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Village of Oswego Files Suit in Election Battle

Jan 14, 2015 12:56PM ● By Steven Jack

EDITOR'S NOTE: Please find attached above a copy of the official complaint.

It’s official. The village of Oswego filed suit Tuesday in Kendall County court, seeking a remedy to its ongoing April 7 election ballot controversy. 

According to the suit, the village is seeking an injunction that would force the Village and County clerks’ offices to conduct a primary election in February and abide by a unanimous village resolution passed in July that officially makes the village’s election process non-partisan. The first hearing will come before 23rd Circuit Court Judge Stephen Krentz at 9:30 a.m. Friday, Jan. 16.

“This is a ‘friendly’ suit intended to resolve the various issues at hand,” said Village Administrator Steve Jones.

At a special board meeting Friday, Trustees Terry Michels, Tony Giles, Scott Volpe and Village President Brian LeClercq voted to move forward with the lawsuit while Trustees Judy Sollinger and Pam Parr voted against it. 

Saying she believed the vote was a conflict of interest for trustees running for office in April, Trustee and Village President candidate Gail Johnson refused to vote.

The need for a primary election was triggered after three candidates — Village President candidate Giles and trustee candidates James Marter and his son James Marter II filed as write-ins during the filing period that ended Dec. 29. 

According to the suit, Village Clerk Tina Touchette has refused to certify the write-in petitions and County Clerk Debbie Gillette has refused to call for a primary election. Their actions follow a legal battle that erupted in November after the July resolution passed unanimously by village trustees changed the village's election process to non-partisan. 

Non-partisan elections require a November filing period and a possible February primary if enough candidates or write-ins file. 

Village President candidate Michels and Trustee candidate Diane Selmer were the only two to file during the filing period for non-partisan elections that ended Nov. 24.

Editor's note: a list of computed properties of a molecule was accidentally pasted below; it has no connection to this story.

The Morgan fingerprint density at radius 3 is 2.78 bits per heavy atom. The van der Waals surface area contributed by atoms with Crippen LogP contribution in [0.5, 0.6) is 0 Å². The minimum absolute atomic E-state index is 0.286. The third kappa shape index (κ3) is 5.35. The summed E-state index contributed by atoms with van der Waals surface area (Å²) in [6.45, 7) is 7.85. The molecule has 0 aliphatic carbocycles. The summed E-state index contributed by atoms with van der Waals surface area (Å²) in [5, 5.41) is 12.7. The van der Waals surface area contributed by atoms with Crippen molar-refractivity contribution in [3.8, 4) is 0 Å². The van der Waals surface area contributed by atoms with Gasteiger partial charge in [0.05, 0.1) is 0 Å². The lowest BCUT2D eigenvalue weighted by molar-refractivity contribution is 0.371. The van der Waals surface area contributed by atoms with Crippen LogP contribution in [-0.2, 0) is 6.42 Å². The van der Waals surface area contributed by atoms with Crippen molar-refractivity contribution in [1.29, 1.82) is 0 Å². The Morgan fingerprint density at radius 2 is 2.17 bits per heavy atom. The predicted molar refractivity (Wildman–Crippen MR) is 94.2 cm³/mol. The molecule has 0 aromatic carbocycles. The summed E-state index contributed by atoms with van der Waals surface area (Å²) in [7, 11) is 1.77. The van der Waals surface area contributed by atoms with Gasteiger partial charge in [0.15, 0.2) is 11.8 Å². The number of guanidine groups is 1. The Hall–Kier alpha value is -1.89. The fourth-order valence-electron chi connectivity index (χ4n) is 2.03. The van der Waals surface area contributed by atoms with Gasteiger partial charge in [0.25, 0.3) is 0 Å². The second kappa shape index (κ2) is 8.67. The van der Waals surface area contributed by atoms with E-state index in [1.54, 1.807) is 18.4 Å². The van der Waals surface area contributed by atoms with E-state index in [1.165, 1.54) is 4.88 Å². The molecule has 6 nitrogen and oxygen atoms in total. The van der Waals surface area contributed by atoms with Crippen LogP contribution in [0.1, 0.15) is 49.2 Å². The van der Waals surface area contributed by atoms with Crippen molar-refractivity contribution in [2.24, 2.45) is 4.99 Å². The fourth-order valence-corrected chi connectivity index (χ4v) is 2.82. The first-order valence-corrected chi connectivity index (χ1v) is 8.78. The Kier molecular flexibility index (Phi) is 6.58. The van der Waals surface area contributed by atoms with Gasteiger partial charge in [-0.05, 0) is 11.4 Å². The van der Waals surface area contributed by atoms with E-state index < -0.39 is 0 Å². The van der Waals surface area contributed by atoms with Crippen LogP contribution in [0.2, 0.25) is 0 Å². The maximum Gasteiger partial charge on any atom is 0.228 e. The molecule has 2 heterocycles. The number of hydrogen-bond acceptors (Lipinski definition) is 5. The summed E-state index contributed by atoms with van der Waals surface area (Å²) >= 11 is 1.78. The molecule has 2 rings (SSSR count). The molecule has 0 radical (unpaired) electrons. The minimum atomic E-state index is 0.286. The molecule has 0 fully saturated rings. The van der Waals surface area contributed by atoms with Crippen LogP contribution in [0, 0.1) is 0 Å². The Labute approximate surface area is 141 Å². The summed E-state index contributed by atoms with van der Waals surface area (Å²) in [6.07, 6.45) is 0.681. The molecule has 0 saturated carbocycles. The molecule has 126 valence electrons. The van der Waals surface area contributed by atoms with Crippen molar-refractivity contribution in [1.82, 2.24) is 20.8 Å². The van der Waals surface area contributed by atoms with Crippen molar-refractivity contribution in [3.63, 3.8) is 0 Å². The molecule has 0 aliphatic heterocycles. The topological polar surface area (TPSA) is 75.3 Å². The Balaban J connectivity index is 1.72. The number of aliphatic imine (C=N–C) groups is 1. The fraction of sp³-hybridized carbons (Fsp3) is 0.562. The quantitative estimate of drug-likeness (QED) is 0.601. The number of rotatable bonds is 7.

Several other candidates who plan to run for village offices believed they had until Dec. 22 to file their petitions, as has been past village practice and is erroneously stated in the village’s candidate election packet and on its website.

Those candidates that filed during the December filing period are Village Trustees Giles and Gail Johnson for village president, and trustee candidates Ryan Kauffmann, Karin McCarthy-Lange, Joe West, Brian Thomas and Rasma Motykowski.

The suit also details the village’s checkered past in conducting elections. Over the course of the past 25 years, the village has used the partisan, non-partisan and a hybrid of both methods. July’s resolution passed 6-0 by trustees was meant to clarify once and for all that the village was to conduct non-partisan elections. 

Several trustees, including Johnson and Giles have acknowledged they were not aware that non-partisan elections required a November filing period and filed according to the village’s erroneous information. 

For his part, Michels has said he realized the village filing date error about two weeks after receiving his election documents from the village. He later filed his paper work and that of Selmer about 10 minutes before the final November deadline. 

All candidates faced a series of petition objection hearings, and the village's Electoral Board recently ruled that all candidates should appear on the April 7 ballot.